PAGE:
When you first make a WPF application you will be greeted by the xaml editor and design view, to start off with its a boring white window so let’s make it larger and also a different colour. To do this we need to alter the xaml attributes for the windows Title, Height, Width and add the Background property, the attribute properties I used were the following:Don’t worry if you need to make the window smaller, everything scales nicely.
In order to view all the images in the My Pictures folder we will first need to get a list of all the files. We can do this by using DirectoryInfo to return a list of all the files in the folder; however, we’ll then need to strip away all the ones that are not valid image types, thus leaving us with a usable list of filenames.
So now, go into the C# code view and at the top of the code declare the namespace:
Then in the window’s class, declare a list of strings that will represent the image file extensions we will allow to be loaded in the application:
In the code for the function to retrieve the filenames we firstly use DirectoryInfo to get information about the directory from which we can extract the list of files, we use System.Environment.GetFolderPath(System.Environment.SpecialFolder.MyPictures) to return the path of the My Pictures folder as it always returns the path of the current user. Using the .GetFiles("*", SearchOption.AllDirectories); method we can return all the files in the directory as all subdirectories; kindly meaning we don’t have to implement a search algorithm ourselves. Finally, we go through each FileInfo and store only the filenames of the correct extension. Below is the source code for the implemented function.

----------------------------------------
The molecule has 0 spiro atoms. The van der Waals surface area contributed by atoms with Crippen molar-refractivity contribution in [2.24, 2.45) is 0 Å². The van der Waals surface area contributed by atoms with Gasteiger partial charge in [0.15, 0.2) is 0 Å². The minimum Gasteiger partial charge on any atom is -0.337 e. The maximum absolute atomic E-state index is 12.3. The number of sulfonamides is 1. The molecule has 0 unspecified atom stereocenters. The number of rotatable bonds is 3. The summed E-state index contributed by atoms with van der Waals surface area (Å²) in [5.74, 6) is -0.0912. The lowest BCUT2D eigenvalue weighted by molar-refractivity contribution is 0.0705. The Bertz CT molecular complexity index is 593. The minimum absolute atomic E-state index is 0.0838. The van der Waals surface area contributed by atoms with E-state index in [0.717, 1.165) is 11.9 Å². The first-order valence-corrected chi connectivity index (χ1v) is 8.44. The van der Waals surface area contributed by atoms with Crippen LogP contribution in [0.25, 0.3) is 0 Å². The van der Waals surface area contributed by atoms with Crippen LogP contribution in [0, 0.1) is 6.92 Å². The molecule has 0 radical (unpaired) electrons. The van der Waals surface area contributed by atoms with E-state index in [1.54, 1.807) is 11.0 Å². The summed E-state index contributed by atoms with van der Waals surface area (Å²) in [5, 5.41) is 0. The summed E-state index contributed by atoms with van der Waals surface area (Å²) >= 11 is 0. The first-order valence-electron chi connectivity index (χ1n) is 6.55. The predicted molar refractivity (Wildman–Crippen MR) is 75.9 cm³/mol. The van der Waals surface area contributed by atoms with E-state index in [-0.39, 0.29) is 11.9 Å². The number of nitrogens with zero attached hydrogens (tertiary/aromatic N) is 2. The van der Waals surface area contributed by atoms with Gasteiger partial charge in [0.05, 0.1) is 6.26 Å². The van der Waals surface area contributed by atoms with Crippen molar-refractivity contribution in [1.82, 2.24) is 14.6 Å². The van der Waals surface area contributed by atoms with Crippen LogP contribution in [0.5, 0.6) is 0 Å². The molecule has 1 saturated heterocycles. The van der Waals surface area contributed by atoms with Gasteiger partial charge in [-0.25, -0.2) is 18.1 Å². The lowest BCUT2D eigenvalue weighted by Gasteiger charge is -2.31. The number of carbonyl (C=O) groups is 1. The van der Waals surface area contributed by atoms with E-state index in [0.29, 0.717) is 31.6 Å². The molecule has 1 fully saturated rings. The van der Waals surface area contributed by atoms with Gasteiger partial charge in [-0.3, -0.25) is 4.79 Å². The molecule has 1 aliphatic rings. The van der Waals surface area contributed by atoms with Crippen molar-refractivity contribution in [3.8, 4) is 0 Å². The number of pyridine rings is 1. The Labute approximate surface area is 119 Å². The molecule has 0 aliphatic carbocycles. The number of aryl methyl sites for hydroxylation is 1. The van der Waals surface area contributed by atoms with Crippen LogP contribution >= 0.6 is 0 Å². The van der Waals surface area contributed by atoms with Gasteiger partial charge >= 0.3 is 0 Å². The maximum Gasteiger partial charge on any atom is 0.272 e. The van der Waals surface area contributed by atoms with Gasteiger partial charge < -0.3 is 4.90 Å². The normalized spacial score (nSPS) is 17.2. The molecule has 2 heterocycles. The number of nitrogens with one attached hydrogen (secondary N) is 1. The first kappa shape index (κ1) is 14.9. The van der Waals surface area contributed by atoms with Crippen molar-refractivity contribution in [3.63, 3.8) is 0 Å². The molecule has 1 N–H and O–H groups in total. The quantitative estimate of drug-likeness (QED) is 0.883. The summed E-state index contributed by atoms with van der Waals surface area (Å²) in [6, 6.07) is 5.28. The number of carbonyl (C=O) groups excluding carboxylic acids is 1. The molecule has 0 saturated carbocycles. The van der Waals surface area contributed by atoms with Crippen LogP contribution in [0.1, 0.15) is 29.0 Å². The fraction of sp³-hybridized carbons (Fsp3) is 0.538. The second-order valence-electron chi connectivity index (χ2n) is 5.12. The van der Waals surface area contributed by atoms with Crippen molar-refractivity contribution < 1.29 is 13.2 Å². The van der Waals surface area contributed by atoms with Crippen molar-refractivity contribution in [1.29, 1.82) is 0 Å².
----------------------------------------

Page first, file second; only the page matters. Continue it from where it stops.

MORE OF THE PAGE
For the moment, let’s just render the first image in the filelist to the screen with a nice border so you can see the code in action.
To wrap this all together by calling these functions when the application loads, so in the class constructor place after InitializeComponent() place the following code.
Now back to the C#, we have to create a function to load an image and display it onto the image control we just created, it may seem a bit lacking at the moment but we’ll add to it in a bit.